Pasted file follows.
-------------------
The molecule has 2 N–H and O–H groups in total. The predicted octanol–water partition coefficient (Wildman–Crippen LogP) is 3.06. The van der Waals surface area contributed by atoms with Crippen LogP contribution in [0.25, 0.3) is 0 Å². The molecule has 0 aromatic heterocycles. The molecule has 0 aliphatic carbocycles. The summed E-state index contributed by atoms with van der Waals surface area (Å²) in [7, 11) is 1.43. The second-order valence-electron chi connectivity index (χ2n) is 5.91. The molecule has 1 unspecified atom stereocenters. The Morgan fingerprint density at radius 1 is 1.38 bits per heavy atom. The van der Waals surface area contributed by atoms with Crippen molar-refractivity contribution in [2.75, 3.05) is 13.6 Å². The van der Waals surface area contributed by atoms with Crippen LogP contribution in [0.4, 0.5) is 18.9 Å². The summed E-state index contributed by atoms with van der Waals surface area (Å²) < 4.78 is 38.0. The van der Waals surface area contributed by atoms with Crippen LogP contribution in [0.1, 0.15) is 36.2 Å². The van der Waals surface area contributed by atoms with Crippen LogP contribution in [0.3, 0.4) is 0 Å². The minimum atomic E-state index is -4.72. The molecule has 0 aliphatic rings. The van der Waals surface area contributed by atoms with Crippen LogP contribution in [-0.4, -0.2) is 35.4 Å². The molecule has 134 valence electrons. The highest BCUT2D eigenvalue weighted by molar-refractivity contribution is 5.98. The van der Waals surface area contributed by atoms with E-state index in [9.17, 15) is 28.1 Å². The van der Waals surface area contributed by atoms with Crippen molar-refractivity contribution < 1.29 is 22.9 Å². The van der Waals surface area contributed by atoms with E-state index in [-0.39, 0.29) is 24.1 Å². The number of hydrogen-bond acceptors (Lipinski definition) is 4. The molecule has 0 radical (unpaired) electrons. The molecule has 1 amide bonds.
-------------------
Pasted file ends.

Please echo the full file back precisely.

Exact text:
The molecule has 2 N–H and O–H groups in total. The predicted octanol–water partition coefficient (Wildman–Crippen LogP) is 3.06. The van der Waals surface area contributed by atoms with Crippen LogP contribution in [0.25, 0.3) is 0 Å². The molecule has 0 aromatic heterocycles. The molecule has 0 aliphatic carbocycles. The summed E-state index contributed by atoms with van der Waals surface area (Å²) in [7, 11) is 1.43. The second-order valence-electron chi connectivity index (χ2n) is 5.91. The molecule has 1 unspecified atom stereocenters. The Morgan fingerprint density at radius 1 is 1.38 bits per heavy atom. The van der Waals surface area contributed by atoms with Crippen molar-refractivity contribution in [2.75, 3.05) is 13.6 Å². The van der Waals surface area contributed by atoms with Crippen LogP contribution in [0.4, 0.5) is 18.9 Å². The summed E-state index contributed by atoms with van der Waals surface area (Å²) < 4.78 is 38.0. The van der Waals surface area contributed by atoms with Crippen LogP contribution in [0.1, 0.15) is 36.2 Å². The van der Waals surface area contributed by atoms with Crippen LogP contribution in [0.3, 0.4) is 0 Å². The minimum atomic E-state index is -4.72. The molecule has 0 aliphatic rings. The van der Waals surface area contributed by atoms with Crippen LogP contribution in [-0.4, -0.2) is 35.4 Å². The molecule has 134 valence electrons. The highest BCUT2D eigenvalue weighted by molar-refractivity contribution is 5.98. The van der Waals surface area contributed by atoms with E-state index in [9.17, 15) is 28.1 Å². The van der Waals surface area contributed by atoms with Crippen molar-refractivity contribution < 1.29 is 22.9 Å². The van der Waals surface area contributed by atoms with E-state index in [-0.39, 0.29) is 24.1 Å². The number of hydrogen-bond acceptors (Lipinski definition) is 4. The molecule has 0 radical (unpaired) electrons. The molecule has 1 amide bonds.